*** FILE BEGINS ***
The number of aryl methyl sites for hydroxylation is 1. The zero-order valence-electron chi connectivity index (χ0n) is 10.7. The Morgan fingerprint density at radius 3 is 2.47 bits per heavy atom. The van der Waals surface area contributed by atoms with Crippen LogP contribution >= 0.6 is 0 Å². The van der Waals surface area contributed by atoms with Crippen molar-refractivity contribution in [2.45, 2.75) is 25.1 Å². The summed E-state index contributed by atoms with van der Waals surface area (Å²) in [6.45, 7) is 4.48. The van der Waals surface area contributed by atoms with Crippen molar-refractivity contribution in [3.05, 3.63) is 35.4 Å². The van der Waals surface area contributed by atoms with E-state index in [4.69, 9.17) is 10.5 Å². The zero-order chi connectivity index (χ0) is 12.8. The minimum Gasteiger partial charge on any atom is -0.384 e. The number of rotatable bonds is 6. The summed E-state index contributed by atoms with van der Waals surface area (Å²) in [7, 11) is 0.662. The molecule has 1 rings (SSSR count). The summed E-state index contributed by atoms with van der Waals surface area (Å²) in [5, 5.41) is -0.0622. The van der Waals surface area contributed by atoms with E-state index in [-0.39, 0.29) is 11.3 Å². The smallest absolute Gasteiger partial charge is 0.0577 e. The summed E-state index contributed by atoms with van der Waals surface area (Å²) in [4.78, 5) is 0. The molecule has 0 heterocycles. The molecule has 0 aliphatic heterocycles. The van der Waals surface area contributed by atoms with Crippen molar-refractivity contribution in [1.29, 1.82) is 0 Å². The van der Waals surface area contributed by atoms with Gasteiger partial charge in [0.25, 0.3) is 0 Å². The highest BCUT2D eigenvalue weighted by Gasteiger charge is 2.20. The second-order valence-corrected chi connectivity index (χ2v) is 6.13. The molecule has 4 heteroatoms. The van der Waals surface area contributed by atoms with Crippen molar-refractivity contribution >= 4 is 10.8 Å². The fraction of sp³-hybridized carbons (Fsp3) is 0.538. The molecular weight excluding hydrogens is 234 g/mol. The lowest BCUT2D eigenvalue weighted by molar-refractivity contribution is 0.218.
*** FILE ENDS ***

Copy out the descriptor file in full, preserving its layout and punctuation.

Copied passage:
The number of aryl methyl sites for hydroxylation is 1. The zero-order valence-electron chi connectivity index (χ0n) is 10.7. The Morgan fingerprint density at radius 3 is 2.47 bits per heavy atom. The van der Waals surface area contributed by atoms with Crippen LogP contribution >= 0.6 is 0 Å². The van der Waals surface area contributed by atoms with Crippen molar-refractivity contribution in [2.45, 2.75) is 25.1 Å². The summed E-state index contributed by atoms with van der Waals surface area (Å²) in [6.45, 7) is 4.48. The van der Waals surface area contributed by atoms with Crippen molar-refractivity contribution in [3.05, 3.63) is 35.4 Å². The van der Waals surface area contributed by atoms with E-state index in [4.69, 9.17) is 10.5 Å². The zero-order chi connectivity index (χ0) is 12.8. The minimum Gasteiger partial charge on any atom is -0.384 e. The number of rotatable bonds is 6. The summed E-state index contributed by atoms with van der Waals surface area (Å²) in [7, 11) is 0.662. The molecule has 1 rings (SSSR count). The summed E-state index contributed by atoms with van der Waals surface area (Å²) in [5, 5.41) is -0.0622. The van der Waals surface area contributed by atoms with E-state index in [-0.39, 0.29) is 11.3 Å². The smallest absolute Gasteiger partial charge is 0.0577 e. The summed E-state index contributed by atoms with van der Waals surface area (Å²) in [4.78, 5) is 0. The molecule has 0 heterocycles. The molecule has 0 aliphatic heterocycles. The van der Waals surface area contributed by atoms with Crippen molar-refractivity contribution in [1.29, 1.82) is 0 Å². The van der Waals surface area contributed by atoms with Gasteiger partial charge in [0.25, 0.3) is 0 Å². The highest BCUT2D eigenvalue weighted by Gasteiger charge is 2.20. The second-order valence-corrected chi connectivity index (χ2v) is 6.13. The molecule has 4 heteroatoms. The van der Waals surface area contributed by atoms with Crippen molar-refractivity contribution >= 4 is 10.8 Å². The fraction of sp³-hybridized carbons (Fsp3) is 0.538. The molecular weight excluding hydrogens is 234 g/mol. The lowest BCUT2D eigenvalue weighted by molar-refractivity contribution is 0.218.